Article in the Melbourne Age
- Katherine Kizilos
- The Age April 10, 2009
Philip and Trix Wollen own Kindness House in Fitzroy, where two thirds of the tenants don't pay rent.
ON THE face of it, kindness doesn't sound like a radical idea, just as Philip Wollen, at first glance, does not look like a radical. Wollen is a former merchant banker. He was a vice-president of Citibank when he was 34, and a general manager at Citicorp. Australian Business Magazine named him one of the top 40 headhunted executives in
Since then Wollen has donated millions to improving the environment and helping the powerless — children, animals and the terminally ill — around the world. He sponsors the anti-whaling vessel the Sea Shepherd and the South Australian Children's Ballet Company, and has built schools, orphanages, lion parks and sanctuaries. His Winsome Constance Kindness Trust supports more than 400 projects in 40 countries. Wollen says his aim is to die broke, to give away all he owns with "warm hands", and that he is on track to do so.
In recent years, he has occasionally appeared in the local press, writing a letter in support of animal rights, for instance, or responding to a humanitarian crisis. In 2005, when 104-year-old Chinese woman Cui Yu Hu, a resident of
But mostly he does his work away from the public gaze. The trust's website says "we don't want your money", and its mission statement is ambitious: "to promote kindness towards all other living beings and enshrine it as a recognisable trait in the Australian character and consciousness."
When Wollen decided to give away his millions, he was single. Now he is married to Trix and says he cannot imagine how he would get along without her. "I help with the practical aspects," she says quietly.
Our interview takes place at Kindness House, the trust's most visible presence in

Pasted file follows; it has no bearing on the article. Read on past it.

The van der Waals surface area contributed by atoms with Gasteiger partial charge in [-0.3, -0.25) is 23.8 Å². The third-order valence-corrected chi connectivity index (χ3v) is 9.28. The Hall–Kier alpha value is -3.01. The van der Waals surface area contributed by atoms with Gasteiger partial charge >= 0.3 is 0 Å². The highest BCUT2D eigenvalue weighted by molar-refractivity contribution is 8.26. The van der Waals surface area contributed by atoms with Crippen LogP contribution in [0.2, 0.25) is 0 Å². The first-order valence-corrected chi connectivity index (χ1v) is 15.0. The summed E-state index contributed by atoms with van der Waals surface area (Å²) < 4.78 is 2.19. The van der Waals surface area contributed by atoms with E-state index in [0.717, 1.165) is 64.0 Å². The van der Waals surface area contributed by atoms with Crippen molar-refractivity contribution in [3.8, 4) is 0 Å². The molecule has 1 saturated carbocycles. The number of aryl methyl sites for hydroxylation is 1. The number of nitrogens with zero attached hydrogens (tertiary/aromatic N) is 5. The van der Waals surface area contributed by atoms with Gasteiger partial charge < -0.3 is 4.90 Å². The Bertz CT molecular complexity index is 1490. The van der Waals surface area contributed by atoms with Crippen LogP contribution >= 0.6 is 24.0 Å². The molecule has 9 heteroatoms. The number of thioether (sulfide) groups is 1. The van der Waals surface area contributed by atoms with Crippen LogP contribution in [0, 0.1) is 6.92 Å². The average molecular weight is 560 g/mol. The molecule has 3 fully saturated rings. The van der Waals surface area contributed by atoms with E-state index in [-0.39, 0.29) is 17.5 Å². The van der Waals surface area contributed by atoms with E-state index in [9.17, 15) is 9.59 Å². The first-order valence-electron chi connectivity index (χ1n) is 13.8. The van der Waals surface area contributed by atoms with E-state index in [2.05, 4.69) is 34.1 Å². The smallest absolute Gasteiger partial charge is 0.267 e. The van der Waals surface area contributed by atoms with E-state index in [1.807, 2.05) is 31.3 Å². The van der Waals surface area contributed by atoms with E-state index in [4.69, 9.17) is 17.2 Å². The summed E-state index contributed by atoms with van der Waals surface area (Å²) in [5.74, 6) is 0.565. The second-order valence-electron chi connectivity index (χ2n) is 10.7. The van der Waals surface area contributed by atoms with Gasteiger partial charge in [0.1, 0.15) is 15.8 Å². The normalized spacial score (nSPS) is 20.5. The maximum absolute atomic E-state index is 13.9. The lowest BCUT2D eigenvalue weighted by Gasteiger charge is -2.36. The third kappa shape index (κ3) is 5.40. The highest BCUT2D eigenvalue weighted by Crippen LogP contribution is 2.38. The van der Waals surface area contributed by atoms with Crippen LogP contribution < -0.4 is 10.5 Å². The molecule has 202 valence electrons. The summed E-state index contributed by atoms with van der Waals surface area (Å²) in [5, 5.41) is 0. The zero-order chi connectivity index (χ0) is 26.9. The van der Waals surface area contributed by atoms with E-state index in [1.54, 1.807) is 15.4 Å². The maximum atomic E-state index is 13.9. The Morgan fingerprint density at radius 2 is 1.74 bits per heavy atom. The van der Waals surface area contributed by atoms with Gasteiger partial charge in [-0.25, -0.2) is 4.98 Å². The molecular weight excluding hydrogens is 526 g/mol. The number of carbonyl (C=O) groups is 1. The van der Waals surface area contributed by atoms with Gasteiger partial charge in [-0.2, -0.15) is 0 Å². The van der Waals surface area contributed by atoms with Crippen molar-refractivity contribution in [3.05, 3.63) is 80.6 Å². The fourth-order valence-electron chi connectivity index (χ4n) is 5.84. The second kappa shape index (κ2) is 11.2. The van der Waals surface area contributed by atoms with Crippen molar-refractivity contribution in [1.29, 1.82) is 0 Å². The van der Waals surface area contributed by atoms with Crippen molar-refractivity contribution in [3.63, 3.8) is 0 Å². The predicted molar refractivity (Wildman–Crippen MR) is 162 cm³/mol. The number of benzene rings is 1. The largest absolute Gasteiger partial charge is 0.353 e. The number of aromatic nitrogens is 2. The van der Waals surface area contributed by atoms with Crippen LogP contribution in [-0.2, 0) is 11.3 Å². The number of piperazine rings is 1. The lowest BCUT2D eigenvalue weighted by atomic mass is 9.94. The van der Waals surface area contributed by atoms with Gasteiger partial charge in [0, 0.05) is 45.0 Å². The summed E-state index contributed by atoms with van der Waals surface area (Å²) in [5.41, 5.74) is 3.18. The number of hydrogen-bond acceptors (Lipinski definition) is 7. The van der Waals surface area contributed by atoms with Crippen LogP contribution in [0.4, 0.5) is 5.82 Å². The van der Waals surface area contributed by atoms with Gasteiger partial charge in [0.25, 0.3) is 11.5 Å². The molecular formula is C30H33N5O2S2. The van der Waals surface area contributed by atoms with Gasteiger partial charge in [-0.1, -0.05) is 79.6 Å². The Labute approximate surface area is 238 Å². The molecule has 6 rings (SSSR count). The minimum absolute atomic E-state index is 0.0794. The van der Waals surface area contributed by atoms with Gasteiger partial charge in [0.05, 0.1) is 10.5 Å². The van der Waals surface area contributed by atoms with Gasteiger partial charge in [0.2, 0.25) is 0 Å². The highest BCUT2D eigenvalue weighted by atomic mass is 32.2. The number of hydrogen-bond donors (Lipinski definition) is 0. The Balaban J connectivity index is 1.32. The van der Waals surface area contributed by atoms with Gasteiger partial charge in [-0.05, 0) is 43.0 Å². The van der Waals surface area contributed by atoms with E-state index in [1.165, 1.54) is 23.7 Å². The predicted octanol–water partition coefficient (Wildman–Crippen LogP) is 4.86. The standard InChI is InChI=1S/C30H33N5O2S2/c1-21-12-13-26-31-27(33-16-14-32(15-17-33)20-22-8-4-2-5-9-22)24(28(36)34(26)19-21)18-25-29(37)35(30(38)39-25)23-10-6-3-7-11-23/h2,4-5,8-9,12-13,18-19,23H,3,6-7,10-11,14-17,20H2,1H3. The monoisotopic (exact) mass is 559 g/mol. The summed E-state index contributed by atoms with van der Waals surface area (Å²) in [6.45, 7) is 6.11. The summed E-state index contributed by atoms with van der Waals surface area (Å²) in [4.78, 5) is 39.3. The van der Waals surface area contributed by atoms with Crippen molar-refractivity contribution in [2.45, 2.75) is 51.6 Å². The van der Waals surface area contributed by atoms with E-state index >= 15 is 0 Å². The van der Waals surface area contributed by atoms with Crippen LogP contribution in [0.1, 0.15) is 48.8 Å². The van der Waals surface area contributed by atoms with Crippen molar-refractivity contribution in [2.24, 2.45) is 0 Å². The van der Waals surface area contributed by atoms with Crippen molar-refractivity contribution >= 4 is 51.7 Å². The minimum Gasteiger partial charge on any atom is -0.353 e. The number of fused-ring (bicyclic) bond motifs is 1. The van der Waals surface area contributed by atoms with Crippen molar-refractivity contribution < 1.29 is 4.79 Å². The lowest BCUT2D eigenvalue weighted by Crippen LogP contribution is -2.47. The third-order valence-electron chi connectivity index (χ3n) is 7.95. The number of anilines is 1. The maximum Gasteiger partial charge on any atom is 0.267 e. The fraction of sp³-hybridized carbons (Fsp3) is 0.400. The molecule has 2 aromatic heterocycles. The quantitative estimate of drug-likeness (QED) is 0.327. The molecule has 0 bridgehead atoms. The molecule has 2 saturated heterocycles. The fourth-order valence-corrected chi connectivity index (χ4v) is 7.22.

On one side of the building, posters promoting local live acts are plastered on a "what's on wall". Local street artists were paid to paint the murals in the lane at the back. The young artists named the alley "
Two-thirds of the Kindness House tenants only pay for their phone bills: rent and internet is free. The office space includes a large communal area on the top floor where workshops can be held or films shown. Wollen had plans for the roof of the building that were abandoned after the
The sign expresses the other strand of Wollen's radicalism: his commitment to animal rights. (Wollen does not believe his position is radical at all, arguing his background is "decidedly conservative": "What could be more radical than killing?")
He agrees with philosopher Peter Singer that animal rights pose "the greatest moral issue facing humanity since the abolition of slavery". As part of this philosophy, Wollen also opposes dairying, believing it to be cruel to animals and citing health and environmental concerns.
"To produce one litre of milk takes 1000 litres of water when we will soon be drinking recycled sewage," he says. Yet he also says he does not want those engaged in the industry to suffer, arguing they could be redeployed elsewhere. In
Wollen describes himself as an "ahimsan", a term he has adopted from the Sanskrit word ahimsa, which means "non-violence to any living being". Ahimsa, he says, is "the most beautiful word ever written at any time, in any country, in human history".
Asked to explain the origins of his commitment to animal causes, he quotes King Lear, who asked the blind Earl of Gloucester: "How do you see the world?"